The person in charge of overseeing an academic journal's manuscript publication procedure is called a journal editor. Editors decide which article should be published and which should be rejected. They manage the review process and make sure that the publications add to the standard of quality of the journal.

Since we assign the manuscripts based on the editors' areas of competence and interest, we greatly rely on their judgement regarding each paper or manuscript.

Editors of JoARIPA are accountable for everything that is published in this journal. They should take care of the following:

  • An effort should be made to satisfy writers' and readers' requirements.
  • It should be ensured that the articles published are of the highest possible quality.
  • Attempts to make constant improvements to JoARIPA should be ensured.
  • The work’s integrity should be preserved.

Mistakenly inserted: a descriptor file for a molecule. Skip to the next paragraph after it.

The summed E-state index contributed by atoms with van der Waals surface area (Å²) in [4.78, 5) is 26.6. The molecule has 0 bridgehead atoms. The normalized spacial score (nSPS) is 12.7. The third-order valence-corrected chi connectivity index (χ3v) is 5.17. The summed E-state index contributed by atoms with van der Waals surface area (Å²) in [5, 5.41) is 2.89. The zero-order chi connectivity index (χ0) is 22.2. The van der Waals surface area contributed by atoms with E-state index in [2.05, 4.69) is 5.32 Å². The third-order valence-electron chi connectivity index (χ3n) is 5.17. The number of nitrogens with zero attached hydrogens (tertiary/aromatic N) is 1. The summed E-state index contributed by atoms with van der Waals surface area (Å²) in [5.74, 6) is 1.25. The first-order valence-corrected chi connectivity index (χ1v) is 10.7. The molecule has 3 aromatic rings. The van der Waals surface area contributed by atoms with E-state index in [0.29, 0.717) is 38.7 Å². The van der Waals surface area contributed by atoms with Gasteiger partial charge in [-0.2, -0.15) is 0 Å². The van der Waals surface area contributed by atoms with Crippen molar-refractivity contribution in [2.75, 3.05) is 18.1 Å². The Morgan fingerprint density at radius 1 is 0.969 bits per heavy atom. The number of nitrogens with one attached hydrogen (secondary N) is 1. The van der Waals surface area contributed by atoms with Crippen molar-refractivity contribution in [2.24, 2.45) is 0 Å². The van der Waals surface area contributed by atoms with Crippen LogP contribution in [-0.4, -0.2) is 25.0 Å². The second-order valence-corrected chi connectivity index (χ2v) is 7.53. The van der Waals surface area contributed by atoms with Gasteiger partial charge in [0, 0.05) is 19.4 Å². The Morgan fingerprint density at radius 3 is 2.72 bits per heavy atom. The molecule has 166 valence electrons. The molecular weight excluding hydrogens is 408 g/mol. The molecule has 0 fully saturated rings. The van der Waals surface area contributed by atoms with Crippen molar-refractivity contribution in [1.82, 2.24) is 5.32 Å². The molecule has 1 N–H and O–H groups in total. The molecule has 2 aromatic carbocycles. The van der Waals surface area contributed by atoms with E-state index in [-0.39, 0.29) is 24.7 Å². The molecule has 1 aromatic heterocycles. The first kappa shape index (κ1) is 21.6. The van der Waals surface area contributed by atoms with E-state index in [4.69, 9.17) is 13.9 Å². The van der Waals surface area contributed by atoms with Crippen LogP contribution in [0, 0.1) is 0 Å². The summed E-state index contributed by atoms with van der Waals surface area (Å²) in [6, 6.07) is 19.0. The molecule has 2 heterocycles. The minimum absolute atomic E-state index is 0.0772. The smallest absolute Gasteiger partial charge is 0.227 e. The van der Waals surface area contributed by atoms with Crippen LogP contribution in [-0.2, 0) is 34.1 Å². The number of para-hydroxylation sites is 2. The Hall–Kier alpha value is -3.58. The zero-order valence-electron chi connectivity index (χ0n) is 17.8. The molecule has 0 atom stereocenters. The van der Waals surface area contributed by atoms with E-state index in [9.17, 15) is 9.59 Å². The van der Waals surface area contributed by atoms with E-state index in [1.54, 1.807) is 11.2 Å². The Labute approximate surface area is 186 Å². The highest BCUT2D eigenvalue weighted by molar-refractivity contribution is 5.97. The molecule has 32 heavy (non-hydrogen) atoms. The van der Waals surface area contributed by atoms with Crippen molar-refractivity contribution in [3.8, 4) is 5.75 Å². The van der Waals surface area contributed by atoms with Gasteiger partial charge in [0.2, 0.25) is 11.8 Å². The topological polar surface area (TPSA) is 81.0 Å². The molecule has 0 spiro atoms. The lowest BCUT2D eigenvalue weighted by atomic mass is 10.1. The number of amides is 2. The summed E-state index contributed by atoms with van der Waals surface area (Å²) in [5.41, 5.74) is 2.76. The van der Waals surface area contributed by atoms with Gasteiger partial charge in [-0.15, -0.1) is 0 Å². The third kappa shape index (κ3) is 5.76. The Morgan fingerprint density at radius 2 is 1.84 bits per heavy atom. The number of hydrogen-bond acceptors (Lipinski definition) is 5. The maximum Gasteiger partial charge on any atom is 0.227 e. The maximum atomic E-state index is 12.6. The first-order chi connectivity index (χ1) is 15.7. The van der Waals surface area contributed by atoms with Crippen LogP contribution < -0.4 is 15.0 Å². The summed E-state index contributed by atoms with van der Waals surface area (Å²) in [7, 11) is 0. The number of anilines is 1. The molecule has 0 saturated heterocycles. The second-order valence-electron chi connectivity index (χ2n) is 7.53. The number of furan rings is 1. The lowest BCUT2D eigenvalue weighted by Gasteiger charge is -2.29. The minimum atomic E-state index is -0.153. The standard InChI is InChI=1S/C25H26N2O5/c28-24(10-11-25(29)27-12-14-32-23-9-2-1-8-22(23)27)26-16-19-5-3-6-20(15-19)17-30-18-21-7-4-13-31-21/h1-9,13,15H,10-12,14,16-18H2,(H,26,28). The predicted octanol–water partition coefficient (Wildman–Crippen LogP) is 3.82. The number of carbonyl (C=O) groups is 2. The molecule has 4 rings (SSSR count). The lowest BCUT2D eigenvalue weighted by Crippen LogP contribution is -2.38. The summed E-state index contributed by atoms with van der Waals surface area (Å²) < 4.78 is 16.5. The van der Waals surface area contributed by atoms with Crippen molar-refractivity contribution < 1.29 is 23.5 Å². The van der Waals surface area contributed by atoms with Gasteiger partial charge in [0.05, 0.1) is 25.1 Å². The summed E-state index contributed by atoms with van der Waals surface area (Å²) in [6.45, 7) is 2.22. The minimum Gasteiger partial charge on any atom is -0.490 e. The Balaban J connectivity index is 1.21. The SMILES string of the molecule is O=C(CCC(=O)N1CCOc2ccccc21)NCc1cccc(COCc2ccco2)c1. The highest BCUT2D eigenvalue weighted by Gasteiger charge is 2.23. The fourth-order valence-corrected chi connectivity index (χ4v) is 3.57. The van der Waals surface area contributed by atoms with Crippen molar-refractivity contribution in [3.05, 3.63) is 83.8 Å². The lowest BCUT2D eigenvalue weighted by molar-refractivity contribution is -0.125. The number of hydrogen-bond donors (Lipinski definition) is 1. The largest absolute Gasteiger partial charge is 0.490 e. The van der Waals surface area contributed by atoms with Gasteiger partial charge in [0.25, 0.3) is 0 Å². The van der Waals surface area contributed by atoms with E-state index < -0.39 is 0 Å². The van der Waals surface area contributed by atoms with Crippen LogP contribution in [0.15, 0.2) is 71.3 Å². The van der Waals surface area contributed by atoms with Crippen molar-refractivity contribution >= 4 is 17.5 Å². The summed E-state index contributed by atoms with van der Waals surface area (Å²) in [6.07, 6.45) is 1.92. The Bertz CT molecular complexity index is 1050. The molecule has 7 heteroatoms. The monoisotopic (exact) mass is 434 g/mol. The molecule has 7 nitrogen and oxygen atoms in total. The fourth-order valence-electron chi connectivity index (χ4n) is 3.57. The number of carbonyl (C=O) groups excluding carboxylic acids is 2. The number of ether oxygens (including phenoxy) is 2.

• The right to free speech should be maintained.
  • The compromise of intellectual standards due to corporate needs should be prevented.
  • It should be made certain that the authors have shared the information regarding the donor who has provided funding for the study and the role he/she plays in the research, with the readers.
  • They should be willing to release retractions, explanations, and corrections, if and when required.
  • It should be made certain that the procedure for the peer review process has been followed.
  • The decision of whether to accept or reject an article for publication should be taken only on the basis of the relevance of the study to JoARIPA's mandate, its significance, originality, and clarity.
  • Articles to be published should be chosen based on merit and suitability instead of any personal benefit/interest of the owner/publisher of JoARIPA, or of authors.